We have a leap second today. A leap second is a one-second adjustment that is occasionally applied to Coordinated Universal Time (UTC) in order to keep its time of day close to the mean solar time. Today's leap second will be inserted at 23:59:60 UTC (29:59:60 EDT / 26:59:60 PDT).
The UTC time standard uses the international system (SI) definition of the second, based on atomic clocks. Like most time standards, UTC defines a grouping of seconds into minutes, hours, days, months, and years. However, the duration of one mean solar day is slightly longer than 24 hours (86400 SI seconds). Therefore, if the UTC day were defined as precisely 86400 SI seconds, the UTC time-of-day would slowly drift apart from that of solar-based standards, such as Greenwich Mean Time (GMT) and its successor UT1. The purpose of a leap seconds is to compensate for this drift, by scheduling days with 86401 or 86399 SI seconds.
Because the Earth's rotation speed varies in response to climatic and geological events, UTC leap seconds are irregularly spaced and unpredictable. The insertion of each UTC leap second is usually decided about six months in advance by the International Earth Rotation and Reference Systems Service (IERS), when needed to ensure that the difference between the UTC and UT1 readings will never exceed 0.9 second. Between their adoption in 1972 and June 2012, 25 leap seconds have been scheduled, all additions (no subtractions).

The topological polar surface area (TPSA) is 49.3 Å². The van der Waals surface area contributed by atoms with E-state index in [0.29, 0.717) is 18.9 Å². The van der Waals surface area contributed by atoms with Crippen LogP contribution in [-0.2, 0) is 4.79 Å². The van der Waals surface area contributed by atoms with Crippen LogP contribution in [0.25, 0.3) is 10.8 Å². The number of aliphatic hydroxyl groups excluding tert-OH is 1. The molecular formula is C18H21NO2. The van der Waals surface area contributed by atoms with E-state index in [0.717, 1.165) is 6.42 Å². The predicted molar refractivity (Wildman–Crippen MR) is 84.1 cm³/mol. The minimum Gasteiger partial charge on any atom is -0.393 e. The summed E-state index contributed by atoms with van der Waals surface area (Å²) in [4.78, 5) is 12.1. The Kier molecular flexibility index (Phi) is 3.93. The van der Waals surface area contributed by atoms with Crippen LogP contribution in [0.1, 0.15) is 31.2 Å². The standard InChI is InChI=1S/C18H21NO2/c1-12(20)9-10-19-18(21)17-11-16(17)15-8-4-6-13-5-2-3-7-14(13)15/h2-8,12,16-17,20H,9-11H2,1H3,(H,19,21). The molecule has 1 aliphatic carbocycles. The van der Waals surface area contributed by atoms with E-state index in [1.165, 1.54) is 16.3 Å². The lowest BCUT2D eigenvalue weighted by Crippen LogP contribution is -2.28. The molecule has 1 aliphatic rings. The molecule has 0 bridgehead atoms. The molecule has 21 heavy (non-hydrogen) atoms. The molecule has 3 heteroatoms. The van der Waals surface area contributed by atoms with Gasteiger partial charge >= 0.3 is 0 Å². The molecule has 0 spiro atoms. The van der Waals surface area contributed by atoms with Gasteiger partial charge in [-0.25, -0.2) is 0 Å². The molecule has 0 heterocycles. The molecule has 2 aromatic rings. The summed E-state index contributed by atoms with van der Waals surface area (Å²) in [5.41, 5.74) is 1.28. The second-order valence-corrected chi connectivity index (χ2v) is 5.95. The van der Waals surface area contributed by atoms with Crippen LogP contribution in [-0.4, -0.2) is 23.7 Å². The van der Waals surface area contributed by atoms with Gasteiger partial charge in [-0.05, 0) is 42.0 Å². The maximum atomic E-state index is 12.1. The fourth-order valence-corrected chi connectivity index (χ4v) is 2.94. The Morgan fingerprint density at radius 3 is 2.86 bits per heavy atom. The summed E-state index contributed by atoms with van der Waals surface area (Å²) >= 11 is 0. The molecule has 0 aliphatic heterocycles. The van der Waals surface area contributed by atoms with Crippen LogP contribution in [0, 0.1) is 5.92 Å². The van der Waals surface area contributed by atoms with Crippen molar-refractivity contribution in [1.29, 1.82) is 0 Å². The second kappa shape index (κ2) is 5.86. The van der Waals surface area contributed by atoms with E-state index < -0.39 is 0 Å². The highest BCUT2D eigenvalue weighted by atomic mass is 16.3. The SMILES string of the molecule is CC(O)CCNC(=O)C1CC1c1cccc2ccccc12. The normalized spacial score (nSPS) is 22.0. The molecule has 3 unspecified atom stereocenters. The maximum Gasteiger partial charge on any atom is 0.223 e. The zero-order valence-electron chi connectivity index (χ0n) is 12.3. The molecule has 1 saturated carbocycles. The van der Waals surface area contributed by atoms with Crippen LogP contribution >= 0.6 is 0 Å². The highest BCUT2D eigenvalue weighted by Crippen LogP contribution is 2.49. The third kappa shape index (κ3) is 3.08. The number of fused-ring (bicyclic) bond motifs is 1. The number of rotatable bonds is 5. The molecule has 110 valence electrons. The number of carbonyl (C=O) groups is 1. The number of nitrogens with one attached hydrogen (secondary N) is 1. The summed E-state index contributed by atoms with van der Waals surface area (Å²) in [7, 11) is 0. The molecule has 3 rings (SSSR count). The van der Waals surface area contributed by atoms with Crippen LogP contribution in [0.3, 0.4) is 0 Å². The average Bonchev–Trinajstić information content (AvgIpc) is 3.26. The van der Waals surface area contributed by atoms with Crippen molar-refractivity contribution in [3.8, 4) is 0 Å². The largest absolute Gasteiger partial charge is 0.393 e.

Asteroid 17058 Rocknroll (1999 GA5) has its closest approach to Earth (1.789 AU). 17058 Rocknroll is a main-belt asteroid discovered on April 13th, 1999, from at Reedy Creek Observatory, Queensland, by Australian astronomer John Broughton.
Asteroid 7367 Giotto (3077 T-1) has its closest approach to Earth (2.128 AU). 7367 Giotto is a main-belt asteroid discovered on March 26th, 1971 from Palomar Observatory, San Diego, by Dutch astronomers Cornelis Johannes van Houten and Ingrid van Houten-Groeneveld, and American astronomer Tom Gehrels.
Asteroid 34901 Mauna Loa (2699 P-L) has its closest approach to Earth (2.864 AU). 34901 Mauna Loa is a main-belt asteroid discovered on September 24th, 1960 from Palomar Observatory, San Diego, by Dutch astronomers Cornelis Johannes van Houten and Ingrid van Houten-Groeneveld, and American astronomer Tom Gehrels.
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